Shabnam and Mishra enact 4.7.49-64 from King Lear, with slight omissions. Ending with "Pray, do not mock me / I am a very foolish old man,"The Last Lear shares a meta-theatrical moment with 36 Chowringhee Lane. Miss Violet Stoneham and Harry Mishra evoke Shakespeare's Lear's meta-dramatically; they end up alone, lost in their decaying worlds, with an uneasy mind and on the verge of madness, with only the only company of their respective Cordelias — a dog, in Miss Violet Stoneham's case, and Shabnam, in Mishra's case — and, of course, their Shakespeare, which has always accompanied them in the course of their lives.
Figure 5
Figure 5

Nostalgic Past and Present Displacement in 36 Chowringhee Lane and The Last Lear

It is noteworthy that questions about Shakespeare's association with displacement remain in play in most Indian Shakespearean film adaptations and off-shoots. Yet there are considerable differences between Bollywood adaptations or cinematic off-shoots and those movies that transcend the particularities of the Bollywood medium. A Bollywood film like Dil Chahta Hai (dir. Farhan Aktar, 2001) — with allusions to Much Ado and Troilus and Cressida — situates Shakespeare correctly in the diaspora (Burt 2003), as Bollywood Shakespearean adaptations usually target displaced diasporic Indian audiences. Yet, these adaptations — 36 Chowringhee Lane and The Last Lear — explore another conception of displacement, focusing on the relics of the British Raj: an Anglo-Indian woman and an Anglophile. The two characters are bound up with various forms of nostalgia that link them with their past and disable them from moving forward in their present-day lives.
The connection between 36 Chowringhee Lane and the genre of nostalgic or heritage films is evident from the beginning. Although the movie was directed by Aparna Sen, it was produced by James Ivory and Ismail Merchant, who had directed and produced Shakespeare Wallah. The main actress, Jennifer Kendal, was the daughter of Geoffrey Kendal and Laura Liddell, who ran the travelling company Shakespeareana, on which the film Shakespeare Wallah was based. As was documented in Shakespeare Wallah, the travelling company toured with Shakespearean plays and saw the decline of their art in the aftermath of Independence in India. While in the colonial period the company had been extremely successful, they lost their appeal in post-colonial India. Despite the fact that Jennifer Kendal was born in England, she had lived in India most of her life. Thus, she was an Anglo-Indian like Violet Stoneham. Aparna Sen, in other words, chose an actress for her first film who could identify with the protagonist, since they shared the same feelings and attitude towards life and their complex situation in India.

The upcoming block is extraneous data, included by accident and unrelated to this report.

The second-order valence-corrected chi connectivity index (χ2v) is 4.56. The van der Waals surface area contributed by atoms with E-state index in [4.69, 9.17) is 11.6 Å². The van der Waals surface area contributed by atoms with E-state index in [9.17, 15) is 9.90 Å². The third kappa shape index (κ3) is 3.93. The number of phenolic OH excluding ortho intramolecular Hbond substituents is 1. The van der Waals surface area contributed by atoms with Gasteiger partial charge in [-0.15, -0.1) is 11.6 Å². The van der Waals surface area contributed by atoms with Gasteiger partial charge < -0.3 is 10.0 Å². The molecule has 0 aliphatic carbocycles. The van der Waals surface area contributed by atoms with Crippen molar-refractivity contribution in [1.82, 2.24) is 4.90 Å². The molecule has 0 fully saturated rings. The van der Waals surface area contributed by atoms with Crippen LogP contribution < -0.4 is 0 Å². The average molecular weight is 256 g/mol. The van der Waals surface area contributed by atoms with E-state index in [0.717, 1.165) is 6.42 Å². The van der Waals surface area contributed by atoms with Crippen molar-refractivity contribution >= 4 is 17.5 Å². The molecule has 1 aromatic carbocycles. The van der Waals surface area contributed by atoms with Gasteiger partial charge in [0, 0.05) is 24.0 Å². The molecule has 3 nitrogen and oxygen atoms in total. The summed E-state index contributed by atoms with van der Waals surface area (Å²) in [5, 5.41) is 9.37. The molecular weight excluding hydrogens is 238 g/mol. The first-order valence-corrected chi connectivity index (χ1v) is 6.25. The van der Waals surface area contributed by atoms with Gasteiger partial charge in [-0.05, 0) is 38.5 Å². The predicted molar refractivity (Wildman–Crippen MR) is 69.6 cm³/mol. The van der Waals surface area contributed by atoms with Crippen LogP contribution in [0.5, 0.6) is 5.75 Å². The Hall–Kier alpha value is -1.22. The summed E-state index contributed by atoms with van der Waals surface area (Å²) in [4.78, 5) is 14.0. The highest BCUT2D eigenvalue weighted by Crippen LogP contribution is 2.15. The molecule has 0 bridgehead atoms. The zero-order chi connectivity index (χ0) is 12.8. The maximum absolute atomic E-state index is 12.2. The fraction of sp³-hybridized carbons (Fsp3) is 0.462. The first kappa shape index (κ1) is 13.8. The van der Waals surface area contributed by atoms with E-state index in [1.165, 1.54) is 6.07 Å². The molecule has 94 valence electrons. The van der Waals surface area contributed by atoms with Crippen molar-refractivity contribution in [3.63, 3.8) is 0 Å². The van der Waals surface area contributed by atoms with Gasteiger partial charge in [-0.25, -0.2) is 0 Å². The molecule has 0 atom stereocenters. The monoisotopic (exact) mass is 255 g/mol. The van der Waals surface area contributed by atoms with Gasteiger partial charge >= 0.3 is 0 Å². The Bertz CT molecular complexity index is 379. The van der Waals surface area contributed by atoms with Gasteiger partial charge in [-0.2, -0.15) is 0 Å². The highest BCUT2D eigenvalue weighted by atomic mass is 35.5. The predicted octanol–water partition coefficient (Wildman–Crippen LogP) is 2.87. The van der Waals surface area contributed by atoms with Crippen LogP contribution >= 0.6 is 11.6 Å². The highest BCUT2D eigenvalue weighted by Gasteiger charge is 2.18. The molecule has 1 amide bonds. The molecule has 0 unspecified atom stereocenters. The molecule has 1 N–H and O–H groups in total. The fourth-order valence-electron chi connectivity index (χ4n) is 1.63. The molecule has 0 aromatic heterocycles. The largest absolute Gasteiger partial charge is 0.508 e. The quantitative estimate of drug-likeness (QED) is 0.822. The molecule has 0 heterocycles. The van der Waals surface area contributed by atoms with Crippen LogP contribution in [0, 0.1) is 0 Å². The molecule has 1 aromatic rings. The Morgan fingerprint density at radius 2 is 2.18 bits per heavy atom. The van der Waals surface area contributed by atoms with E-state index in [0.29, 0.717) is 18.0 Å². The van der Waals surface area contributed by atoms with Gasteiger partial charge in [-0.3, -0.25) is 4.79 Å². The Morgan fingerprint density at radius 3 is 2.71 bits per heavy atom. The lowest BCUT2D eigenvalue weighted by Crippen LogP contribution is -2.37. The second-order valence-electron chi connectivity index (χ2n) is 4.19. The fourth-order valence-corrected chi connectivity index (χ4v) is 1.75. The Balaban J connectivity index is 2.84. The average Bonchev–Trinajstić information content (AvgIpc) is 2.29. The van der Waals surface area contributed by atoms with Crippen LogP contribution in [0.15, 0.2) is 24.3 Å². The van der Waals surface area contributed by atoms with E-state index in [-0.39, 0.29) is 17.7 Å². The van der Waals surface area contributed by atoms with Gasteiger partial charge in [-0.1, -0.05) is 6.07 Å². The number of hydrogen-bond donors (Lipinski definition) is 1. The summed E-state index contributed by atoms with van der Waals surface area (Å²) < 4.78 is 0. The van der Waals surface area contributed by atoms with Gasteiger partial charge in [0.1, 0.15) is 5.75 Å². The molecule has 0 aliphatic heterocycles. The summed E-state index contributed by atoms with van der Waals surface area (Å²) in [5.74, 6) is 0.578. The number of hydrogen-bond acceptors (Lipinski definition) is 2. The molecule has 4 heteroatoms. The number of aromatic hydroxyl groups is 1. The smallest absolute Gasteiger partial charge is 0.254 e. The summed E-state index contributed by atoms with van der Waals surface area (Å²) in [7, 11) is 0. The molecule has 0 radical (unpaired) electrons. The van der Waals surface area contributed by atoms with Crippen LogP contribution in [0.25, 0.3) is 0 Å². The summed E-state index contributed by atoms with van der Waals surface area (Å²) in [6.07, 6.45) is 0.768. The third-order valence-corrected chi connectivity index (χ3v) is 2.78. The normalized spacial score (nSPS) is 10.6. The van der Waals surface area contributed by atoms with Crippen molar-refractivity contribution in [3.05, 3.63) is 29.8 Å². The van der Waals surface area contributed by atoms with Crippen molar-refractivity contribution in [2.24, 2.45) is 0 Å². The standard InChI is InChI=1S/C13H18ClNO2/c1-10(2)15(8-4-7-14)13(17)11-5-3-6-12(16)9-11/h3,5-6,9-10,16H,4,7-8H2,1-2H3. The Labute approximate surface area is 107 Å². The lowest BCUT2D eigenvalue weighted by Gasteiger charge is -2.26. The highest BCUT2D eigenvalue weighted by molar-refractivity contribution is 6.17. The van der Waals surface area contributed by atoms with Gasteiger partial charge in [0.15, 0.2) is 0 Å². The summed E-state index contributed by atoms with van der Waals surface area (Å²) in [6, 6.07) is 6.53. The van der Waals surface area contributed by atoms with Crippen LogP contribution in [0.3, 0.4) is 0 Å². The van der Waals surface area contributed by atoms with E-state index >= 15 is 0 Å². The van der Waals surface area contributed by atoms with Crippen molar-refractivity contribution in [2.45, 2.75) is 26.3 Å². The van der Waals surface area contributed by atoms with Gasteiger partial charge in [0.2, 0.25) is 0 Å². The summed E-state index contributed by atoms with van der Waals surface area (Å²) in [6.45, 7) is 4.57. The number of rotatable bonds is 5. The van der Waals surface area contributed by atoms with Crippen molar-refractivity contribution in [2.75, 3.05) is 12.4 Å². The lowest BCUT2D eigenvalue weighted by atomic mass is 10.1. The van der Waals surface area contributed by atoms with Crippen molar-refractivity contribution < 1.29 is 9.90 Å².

36 Chowringhee Lane's opening exploits the remains of colonialism in post-colonial Calcutta. Graves of people who used to work for the East India Company, numerous buildings now in ruins scattered throughout the streets, and even the choice of Calcutta as the setting encourage viewers to make the association (Fig. 6).
Figure 6
Figure 6
According to Alison Blunt, Calcutta was the capital of British India until 1911, "the largest and most permanent site of residence for the domiciled community, which numbered 20,022 in the 1911 Census" (2005, 32). Although New Delhi was appointed the new capital of British India in 1911, Calcutta remained the headquarters of the All-India-Anglo India Association, and was the "location of the head office of the Colonization Society of India" (Blunt 2005, 32). Curiously enough, Chowringhee Road — the street where Miss Violet Stoneham's apartment is located — was one of the favorite places of residence for the English diaspora, strongly suggesting the selection of the title was far from random. Apart from placing an emphasis on the site for the majority of dwellings of the British Empire, the name "Chowringhee" itself also gestures towards the Shakespearean presence in British India. Performed Shakespeare in British India was first played in private residences and was staged by amateurs. Moreover, there was a theater, run by a woman named Mrs. Bristow, which was located at Chowringhee Lane. The main characteristic of this theater was the presence of women to perform both female and male roles, and their performance of Julius Caesar in this locale is most famous for staging the tragedy using an all-female cast, with Mrs. Emma Bristow performing the role of Lucius, Brutus's servant. A later, more famous theater, known even more widely for its Shakespearean productions, was called the Chowringhee Theatre (1813-39) (fig. 7).
Figure 7
Figure 7
It was here that Shakespearean performance reached its peak with the staging of, among others, Macbeth (1814), Henry IV (1814), Catherine and Petruchio (1815) — Garrick's adaptation of The Taming of the ShrewThe Merry Wives of Windsor (1818), Coriolanus (1824), and Richard III (1828). In short, from the opening shots forward, the film evokes nostalgia for a colonial past in the life of the film's protagonist.